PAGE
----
The Austrian economy had been expanding dramatically since the early 1860s. The booming economy of this Gründerzeit (the period of history marked by rapid industrial expansion) fostered an increasing demand for a World Exposition to be held in Vienna. The modernisation of Vienna introduced during this time was concentrated on the Ringstraße (Ring Road) which had been built on the former city fortifications and was intended to connect the suburbs with the city centre and form the focus for monumental public buildings and urban palaces. Because this project - similar to the radical restructuring of the centre of Paris by Baron Hausmann - involved planning on a large scale, those involved were confident that they would also be able to realise an ambitious project such as a World Exposition.
The realisation of this project was initially set back by the defeat of Austria by Prussia in 1866 and the reconciliation with Hungary in 1867. However, a few years later, the success of the Austrian contribution to the 1867 Paris World Exposition revitalised the idea of a World Exposition in Vienna so that the scheme was picked up again with enthusiasm and plans were implemented to organise the first World Exposition in a German speaking country. This was to take place in 1873 on the 25th anniversary of the coronation of Kaiser Franz Joseph. The exposition programme elaborated in 1871 was as follows: "Under the highest auspices of their Royal Highnesses and his apostolic majesty, an international exposition is to take place in Vienna in 1873 with the objective of presenting and spurring further progress in contemporary culture and the total spectrum of the economy".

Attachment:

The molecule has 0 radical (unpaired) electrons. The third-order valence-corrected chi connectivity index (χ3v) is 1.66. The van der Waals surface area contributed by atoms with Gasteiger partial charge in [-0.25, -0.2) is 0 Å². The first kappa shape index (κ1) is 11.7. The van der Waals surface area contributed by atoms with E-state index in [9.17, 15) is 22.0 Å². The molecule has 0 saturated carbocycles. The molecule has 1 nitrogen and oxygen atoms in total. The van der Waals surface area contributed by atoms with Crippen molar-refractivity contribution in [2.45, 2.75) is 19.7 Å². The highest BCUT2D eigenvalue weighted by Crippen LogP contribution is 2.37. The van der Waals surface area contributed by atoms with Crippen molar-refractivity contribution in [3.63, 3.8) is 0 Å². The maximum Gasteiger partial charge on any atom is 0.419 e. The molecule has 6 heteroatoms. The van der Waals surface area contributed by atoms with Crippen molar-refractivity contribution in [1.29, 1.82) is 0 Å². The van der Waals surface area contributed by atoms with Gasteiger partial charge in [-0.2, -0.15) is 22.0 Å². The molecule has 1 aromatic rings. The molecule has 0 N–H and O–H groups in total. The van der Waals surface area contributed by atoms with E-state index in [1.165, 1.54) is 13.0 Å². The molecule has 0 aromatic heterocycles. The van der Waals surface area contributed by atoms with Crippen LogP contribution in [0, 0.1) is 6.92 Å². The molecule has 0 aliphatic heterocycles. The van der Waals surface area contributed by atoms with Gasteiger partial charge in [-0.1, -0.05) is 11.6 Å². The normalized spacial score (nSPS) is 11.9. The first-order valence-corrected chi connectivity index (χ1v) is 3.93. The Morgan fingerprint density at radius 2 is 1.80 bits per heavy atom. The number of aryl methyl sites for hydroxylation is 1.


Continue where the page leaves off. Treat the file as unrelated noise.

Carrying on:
The project was not only supported by leading liberal politicians, but also by Austrian industry and agriculture because of the opportunity this would allow of demonstrating the Gründerzeit economic boom to the whole world. Moreover, after the failure of the pan-German ambitions, there was an overwhelming desire to polish up the country's image and for Austria to present itself as a cosmopolitan, internationally competitive country. The new Vienna as the centre of the economic and cultural upswing tangibly demonstrated this euphoria in the form of enormous construction schemes. The "construction site" side of Vienna thus became one of the most important exhibits of the World Exposition.
The Kaiser signed the decree authorising the World Exposition on 24 May 1870. The honorary president of the World Exposition was his brother Archduke Karl Ludwig. The president was Archduke Rainer, one of Franz Joseph's nephews. Invitations were sent out to foreign governments as early as the summer of 1870. Positive responses were received from the western European industrial countries, the USA, as well as for the first time from numerous countries in the Orient and the Far East. 35 sovereign countries took part at the Viennese exposition.
Dr. Wilhelm Freiherr von Schwarz-Senborn was appointed Director General of the World Exposition in January 1871 and endowed with unlimited powers. An imperial commission with 215 members was responsible for the organisation. Also involved were 28 working committees with a total of 1,278 members responsible for realising this major project. The construction work for the exposition was started very late, and although the scheduled opening day had to be postponed, the speed with which this massive architectural project was financed and realised is still barely comprehensible even today. The Reichsrat (Parliament) approved a loan of 6 million Gulden in 1871. The costs eventually overran the initial very rough estimates by a factor of three. Another 7 million Gulden were approved in 1872 followed by an additional 9.7 million Gulden shortly before the World Exposition was opened.
|Year: 1873||City: Vienna||Country: Austria|
|Duration: 1st may - 31st october 1873|